Additional information, including how to enroll, is available from the Department of Homeland Security online here.


Security Delays for U.S. Flights

Flights arriving to and departing from the United States may experience delays due to increased security measures. Passengers should plan to arrive early at airports overseas and in the U.S. For more information on these increased security measures, please see the Transportation Security Administration website.


Security Situation

Security reminder: There is no specific threat information for American citizens in Japan. However, it's a good idea for you and your family to review your personal security profile and to be aware of your surroundings at all times. The Department of State maintains its Worldwide Caution issued Feb. 12, 2010, which updated information on the continuing threat of terrorist actions and violence against American citizens and interests throughout the world.

Since our previous ACS Newsletter, the U.S. Department of State has issued new Travel Warnings for the following countries. This information is available online here.

Since our previous ACS Newsletter, the U.S. Department of State has issued Travel Warnings for the following countries:

Central African Republic2/26/2010
Yemen2/25/2010
Iraq2/25/2010
Haiti2/226/2010
Saudi Arabia2/18/2010

Travel Warnings are issued to describe long-term, protracted conditions that make a country dangerous or unstable. A Travel Warning is also issued when the U.S. Government's ability to assist American citizens is constrained due to the closure of an embassy or consulate or because of a drawdown of its staff.

The U.S. Department of State also has issued new Travel Alerts for:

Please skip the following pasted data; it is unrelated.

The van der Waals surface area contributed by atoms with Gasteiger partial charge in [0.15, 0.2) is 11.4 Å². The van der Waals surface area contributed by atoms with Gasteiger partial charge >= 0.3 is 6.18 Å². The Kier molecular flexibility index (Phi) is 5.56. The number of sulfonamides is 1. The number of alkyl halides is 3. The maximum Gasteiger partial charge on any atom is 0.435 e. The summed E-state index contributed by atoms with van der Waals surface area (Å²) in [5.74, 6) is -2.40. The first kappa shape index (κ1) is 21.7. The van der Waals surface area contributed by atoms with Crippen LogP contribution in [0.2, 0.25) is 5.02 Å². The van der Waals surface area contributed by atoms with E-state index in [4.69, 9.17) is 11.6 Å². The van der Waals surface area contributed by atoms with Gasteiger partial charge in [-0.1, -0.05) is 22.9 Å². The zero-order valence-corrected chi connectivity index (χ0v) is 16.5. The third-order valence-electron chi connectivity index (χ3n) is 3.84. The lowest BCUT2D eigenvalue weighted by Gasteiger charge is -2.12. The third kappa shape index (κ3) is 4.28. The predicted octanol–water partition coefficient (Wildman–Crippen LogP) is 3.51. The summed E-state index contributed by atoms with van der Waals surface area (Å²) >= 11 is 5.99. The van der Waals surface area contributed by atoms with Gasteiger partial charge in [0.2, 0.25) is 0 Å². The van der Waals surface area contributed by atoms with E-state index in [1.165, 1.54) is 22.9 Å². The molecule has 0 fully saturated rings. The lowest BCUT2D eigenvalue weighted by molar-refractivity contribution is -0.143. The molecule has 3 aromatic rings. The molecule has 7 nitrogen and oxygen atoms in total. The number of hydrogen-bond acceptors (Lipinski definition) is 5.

Chile2/28/2010
Mexico2/22/2010
India2/29/2010
Philippines1/20/2010
Malaysia1/15/2010
Niger11/19/2009

Travel Alerts are issued to disseminate information about short-term conditions generally within a particular country or region that pose imminent risks to the security of U.S. citizens. Natural disasters, terrorist attacks, coups, anniversaries of terrorist events, election-related demonstrations or violence, and high-profile events such as international conferences or regional sports events are examples of conditions that might generate a Travel Alert. This information is available online here.

The most up-to-date information regarding permitted and prohibited items on flights can be viewed online here.

For additional information, please visit "Americans Traveling Abroad" on the U.S. Department of State website. Students traveling abroad may wish to visit the State Department site designed especially for them.

To obtain up-to-date information on security conditions, please call 1-888-407-4747 (toll free in the United States), or +1-202-501-4444 if you are outside the United States.


Country Specific Information Available at Travel.State.Gov

Country Specific Information is available for every country of the world on the State Department's travel information website. These pages include such information as the location of the U.S. Embassy or Consulate in the subject country, unusual immigration practices, health conditions, minor political disturbances, unusual currency and entry regulations, crime and security information, and drug penalties. Visit this online page to view information for any country in the world.


While in Japan, carry your passport or alien registration at all times

All Americans in Japan are reminded that Japan's Immigration Control Act requires all foreigners 16 years old and older to carry their passport or alien registration card with them at all times. Foreigners in Japan must present these identity documents upon request from an authorized immigration official or police officer. The Embassy has been notified of Americans being detained by police for not carrying these documents. Foreigners in possession of an alien registration card are not required to also carry their passport, but visitors without the card need to carry their passport. A foreign national who does not obey this requirement will face criminal penalty under Article 76 of the Immigration Control Act, or possibly an administrative penalty under Article 77-2 of the act.